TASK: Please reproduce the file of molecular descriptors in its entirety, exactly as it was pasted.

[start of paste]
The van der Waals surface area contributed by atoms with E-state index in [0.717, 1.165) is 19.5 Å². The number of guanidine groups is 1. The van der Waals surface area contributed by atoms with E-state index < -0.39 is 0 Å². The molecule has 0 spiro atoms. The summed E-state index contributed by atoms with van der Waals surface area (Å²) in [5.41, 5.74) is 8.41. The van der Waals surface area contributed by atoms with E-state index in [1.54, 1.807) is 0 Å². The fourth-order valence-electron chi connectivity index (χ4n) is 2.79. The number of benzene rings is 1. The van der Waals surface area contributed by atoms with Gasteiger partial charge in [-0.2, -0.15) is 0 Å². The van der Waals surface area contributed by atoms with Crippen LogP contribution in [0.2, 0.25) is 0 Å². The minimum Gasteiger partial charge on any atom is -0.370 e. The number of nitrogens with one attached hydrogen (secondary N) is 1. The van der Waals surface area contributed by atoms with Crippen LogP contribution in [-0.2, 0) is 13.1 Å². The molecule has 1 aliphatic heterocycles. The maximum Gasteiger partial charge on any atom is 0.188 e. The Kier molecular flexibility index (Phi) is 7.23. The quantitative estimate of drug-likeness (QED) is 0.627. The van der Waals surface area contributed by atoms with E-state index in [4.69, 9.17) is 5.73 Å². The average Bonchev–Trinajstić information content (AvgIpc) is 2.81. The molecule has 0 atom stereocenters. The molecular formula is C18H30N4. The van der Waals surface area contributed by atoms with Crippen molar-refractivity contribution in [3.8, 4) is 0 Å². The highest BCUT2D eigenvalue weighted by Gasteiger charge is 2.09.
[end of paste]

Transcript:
The van der Waals surface area contributed by atoms with E-state index in [0.717, 1.165) is 19.5 Å². The number of guanidine groups is 1. The van der Waals surface area contributed by atoms with E-state index < -0.39 is 0 Å². The molecule has 0 spiro atoms. The summed E-state index contributed by atoms with van der Waals surface area (Å²) in [5.41, 5.74) is 8.41. The van der Waals surface area contributed by atoms with E-state index in [1.54, 1.807) is 0 Å². The fourth-order valence-electron chi connectivity index (χ4n) is 2.79. The number of benzene rings is 1. The van der Waals surface area contributed by atoms with Gasteiger partial charge in [-0.2, -0.15) is 0 Å². The van der Waals surface area contributed by atoms with Crippen LogP contribution in [0.2, 0.25) is 0 Å². The minimum Gasteiger partial charge on any atom is -0.370 e. The number of nitrogens with one attached hydrogen (secondary N) is 1. The van der Waals surface area contributed by atoms with Crippen LogP contribution in [-0.2, 0) is 13.1 Å². The molecule has 1 aliphatic heterocycles. The maximum Gasteiger partial charge on any atom is 0.188 e. The Kier molecular flexibility index (Phi) is 7.23. The quantitative estimate of drug-likeness (QED) is 0.627. The van der Waals surface area contributed by atoms with E-state index in [4.69, 9.17) is 5.73 Å². The average Bonchev–Trinajstić information content (AvgIpc) is 2.81. The molecule has 0 atom stereocenters. The molecular formula is C18H30N4. The van der Waals surface area contributed by atoms with Crippen molar-refractivity contribution in [3.8, 4) is 0 Å². The highest BCUT2D eigenvalue weighted by Gasteiger charge is 2.09.